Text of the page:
$5 million from Mayo Clinic gives housing effort a boost
Contribution to coalition is being combined with $10 million previously committed by Olmsted County.
Plans to spend $15 million to address area housing needs officially kicked off Thursday morning.
“It won’t do it all, but it’s a significant commitment we are proud to be part of,” said Olmsted County Commissioner Sheila Kiscaden, who represents the county as part of the Coalition for Rochester Area Housing.
Mayo Clinic, which helped start the coalition in late 2017 with a $4 million commitment, announced Thursday it will contribute another $5 million.
“Our goal is that every single person in our community can live a life of dignity and health,” said Amy Williams, Mayo Clinic’s executive dean of practice.
The $5 million will be combined with a previous $10 million commitment of federal funds received by Olmsted County.
Jeremy Emmi, who serves as director for the coalition that also includes the city of Rochester, Rochester Area Foundation and the Destination Medical Center Economic Development Agency, said the funds that started coalition have largely been committed.
In addition to the Mayo Clinic original contribution, the city and county each contributed $250,000 in 2018.
The effort has also been supported by city and county programs and policy changes, and the Rochester City Council has discussed the possibility of committing up to $1 million of its federal COVID-relief funds to it. That will be discussed at the council meeting Monday.
As the coalition nears its fourth anniversary, Williams noted efforts have helped build 640 units of housing and provided an estimated $112 million economic impact, but she and other coalition member said the need continues.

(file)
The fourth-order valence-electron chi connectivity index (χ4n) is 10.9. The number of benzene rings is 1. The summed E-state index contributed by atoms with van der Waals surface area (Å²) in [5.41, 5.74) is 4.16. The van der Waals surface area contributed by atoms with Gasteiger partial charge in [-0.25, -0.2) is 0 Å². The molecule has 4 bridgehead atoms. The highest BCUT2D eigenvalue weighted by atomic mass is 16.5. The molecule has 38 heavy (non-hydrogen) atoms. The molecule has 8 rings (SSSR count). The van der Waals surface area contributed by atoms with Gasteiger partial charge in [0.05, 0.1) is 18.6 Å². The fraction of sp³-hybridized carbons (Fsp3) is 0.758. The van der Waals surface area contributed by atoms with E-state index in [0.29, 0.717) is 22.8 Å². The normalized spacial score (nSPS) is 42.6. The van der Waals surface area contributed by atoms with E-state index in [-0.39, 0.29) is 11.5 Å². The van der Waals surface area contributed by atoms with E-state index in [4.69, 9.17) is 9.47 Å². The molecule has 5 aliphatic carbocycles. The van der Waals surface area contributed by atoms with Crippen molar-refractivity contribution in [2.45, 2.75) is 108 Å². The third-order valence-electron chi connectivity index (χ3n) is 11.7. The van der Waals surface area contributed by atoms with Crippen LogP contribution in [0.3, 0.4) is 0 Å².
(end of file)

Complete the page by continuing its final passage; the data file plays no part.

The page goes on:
“Our rate of economic growth is outpacing our ability to provide homes for the people who fuel that growth,” Rochester City Council member Patrick Keane said. “As a coalition, we are seeking to develop a broad and sustainable housing market that works for more people, today and into the future.”
Jennifer Woodford, president of the Rochester Area Foundation, said the county has an estimated demand for 6,000 new housing units in the next decade, but the current pace would only fill 68% of the need.
She said increased construction costs hamper the ability for the market to build more affordable housing, which is where the coalition can help.
“The Coalition for Rochester Area Housing is uniquely positioned to creatively address the housing crisis issue in the Rochester area,” she said. The funds allow developers to create innovative ways to fill housing needs, she said.
Among projects the coalition has helped is the development of Mayowood Acres on the former Crossroads Bible College campus in Southwest Rochester.
Owned and operated by the nonprofit Bear Creek Development Center, the campus provides a variety of affordable units, which were bolstered by a $350,000 first-year coalition grant, as well as a $136,000 forgivable loan to create 17 new units this year.
Jeff Urban, Bear Creek Christian Church’s outreach pastor and executive director of Bear Creek Development Center, said Thursday six new units dedicated to veterans are envisioned.
“Each unit will be committed to serving people getting back on their feet,” he said.
Bear Creek has requested a $60,000 grant and up to $250,000 in a loan from the coalition for the anticipated $450,000 project, which will convert an existing shed into six studio apartments similar to the 17 Mayowood Acres filled this year.
Urban said a $200,000 fund-raising goal has been set for the project, so the final amount of the coalition request won’t be known until the anticipated April construction date nears.
Dave Dunn, the county’s housing director, said several other projects are being considered by the coalition, but it’s too early to announce them, but the goal is to address housing goals established by the coalition.
The goals include addressing needs for affordable rental housing, as well as support for addressing racial gaps in homeownership. Other targets include helping address senior housing needs and renovations that can keep existing homes affordable.
“It’s a balanced approach,” Dunn said.